It happens every now and again. I sit down to write about a particular game, and with the blank page in front of me, I can’t think of a single damn word to say. The problem with writing about Xenoblade Chronicles at this moment is that I written about it before, more than once. First, there was that time here a couple years back when I started XC only to realize that there was no way in hell I was ever going to finish it.
And then, earlier this year, I picked the game back up again, and it became the highlight of my year. Over the summer, I wrote about various aspects of the game in three different posts on United We Game.
Part of the problem here is that there are only so many way to say “I LOVED THIS GAME SO GODDAMN MUCH!” before sounding problematically gushy. And right after I finished XC and before I wrote a much more stable piece for UWG, I gushed all over my computer about all things Shulk and company. Line after line I praised everything possible about the game, from its music to its environments, to its characters. I went on and on about how a-m-a-z-i-n-g the battle system was (that is, after I actually learned how to use it), about how enveloping the story was, and about how hard it was for me to not go back to it to complete any one of the hundreds of sidequests I had racked up for fear of completely losing myself. (The game goes back to its rightful owner in a couple weeks, and good thing too, because ignoring it, though easier, has been difficult.)
That “post” was so ebullient and effervescent that I had to delete it. Because it was also shitty. I’ve written posts like that, and kept them, and they aren’t very good. I know that. XC deserved something more than just me over-extolling its virtues. If you know about the game, then you’ve probably already heard all the good things about it. So why pile more on the heap?
With that said, one may naturally think then that a post focusing on all the negative things about the game would be in order, because why not? I’m pretty good when it comes to writing downer posts, and sometimes it’s kind of fun to knock a few rungs off a games’ lofty pedestal. I mean, were not talking about a cure to cancer here. Xenoblade Chronicles is just a game, and no game is perfect. And yeah, not everything about XC is great. The game’s world is so massive that it takes effort to remain grounded in the story, which was not without its rough spots (especially when it came to l-o-v-e.). Because I wasn’t playing every day, I really had to focus in on Shulk’s primary goals with each session, and that was hard because nearly every NPC in the game was there to take you away from being Shulk-the-hero to Shulk-the-fetcher, Shulk-the-medic, to Shulk-the clearer-of-enemies-from-a-particular-area-so-that-it-could-be-accessed-by-the-townsfolk. Not only was everyone tugging at Shulk to do something other than what he was supposed to be doing, but each world was so seemingly endless and beautifully explorable that it was easy enough to go wandering off to reach was looked like an interesting outcrop of rocks, or a strange ledge, or a fantastical enemy. Then, a hour later, you realize you’re no closer to that rock than when you started because a distant glimmer of movement caught your attention.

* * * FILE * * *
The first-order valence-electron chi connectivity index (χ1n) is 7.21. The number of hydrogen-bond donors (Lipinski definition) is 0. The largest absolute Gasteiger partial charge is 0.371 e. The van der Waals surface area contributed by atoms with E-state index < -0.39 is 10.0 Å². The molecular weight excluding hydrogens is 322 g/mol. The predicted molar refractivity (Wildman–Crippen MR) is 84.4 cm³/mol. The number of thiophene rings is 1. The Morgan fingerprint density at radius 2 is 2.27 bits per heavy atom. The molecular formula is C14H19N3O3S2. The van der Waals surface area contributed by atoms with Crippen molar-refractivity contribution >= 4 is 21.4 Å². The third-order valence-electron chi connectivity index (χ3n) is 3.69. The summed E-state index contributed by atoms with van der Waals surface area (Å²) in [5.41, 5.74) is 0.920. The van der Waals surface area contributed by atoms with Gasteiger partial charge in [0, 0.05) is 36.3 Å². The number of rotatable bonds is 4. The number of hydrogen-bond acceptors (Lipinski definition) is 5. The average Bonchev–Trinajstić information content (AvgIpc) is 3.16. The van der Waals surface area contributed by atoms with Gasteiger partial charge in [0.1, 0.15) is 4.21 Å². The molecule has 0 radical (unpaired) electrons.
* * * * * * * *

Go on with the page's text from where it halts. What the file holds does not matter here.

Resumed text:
Damn a game for being just too wondrous? A strange thing, that. So really getting into the negatives wasn’t going to work, because I knew that after awhile I’d just be complaining for the sake of complaining.
So that brings me to this moment where I’ve suddenly written everything and nothing about Xenoblade Chronicles. Though it’s not mine to share, I wish I could share my copy with someone else who wants to play the game (rather hard it is to obtain these days, at least in the U. S.). XC is bold and daring, and something not at all easily compartmentalized into a type or genre. Yes, it’s a JRPG at its core, but it’s gameplay is so versatile that one could play it as a hack n’slash, or a shooter, or a run and gun, or a platformer. I imagine well that, if it were to be played through by someone more than once, each playthough could be quite different depending on one’s choices. Granted, it doesn’t seem like a game with multiple endings, so all points would lead to the same place, but that journey…oh, how unusual each journey to that singular spot could be! It’s almost mind boggling.
But see, all this makes absolutely no sense if you haven’t played the game. So I guess I’m not here to talk about the game at all. I’ve already done that. Instead, I’m here to say play Xenoblade Chronicles. If you even have an inkling of interest in it, find a way to get a copy. Forget the sometimes unpleasant graphics (this is a Wii game, after all), forgo the incomprehensible number of sidequests (though, you do what you want), forge a relationship with Shulk and the Monado (more than just a special sword) through fault and fire. Maybe you’ll love it, maybe you’ll hate it, but at least you’ll know for yourself. Nothing I could type here would ever affect your own outcome. I am done with Xenoblade Chronicles in fact, but it will always remain in spirit.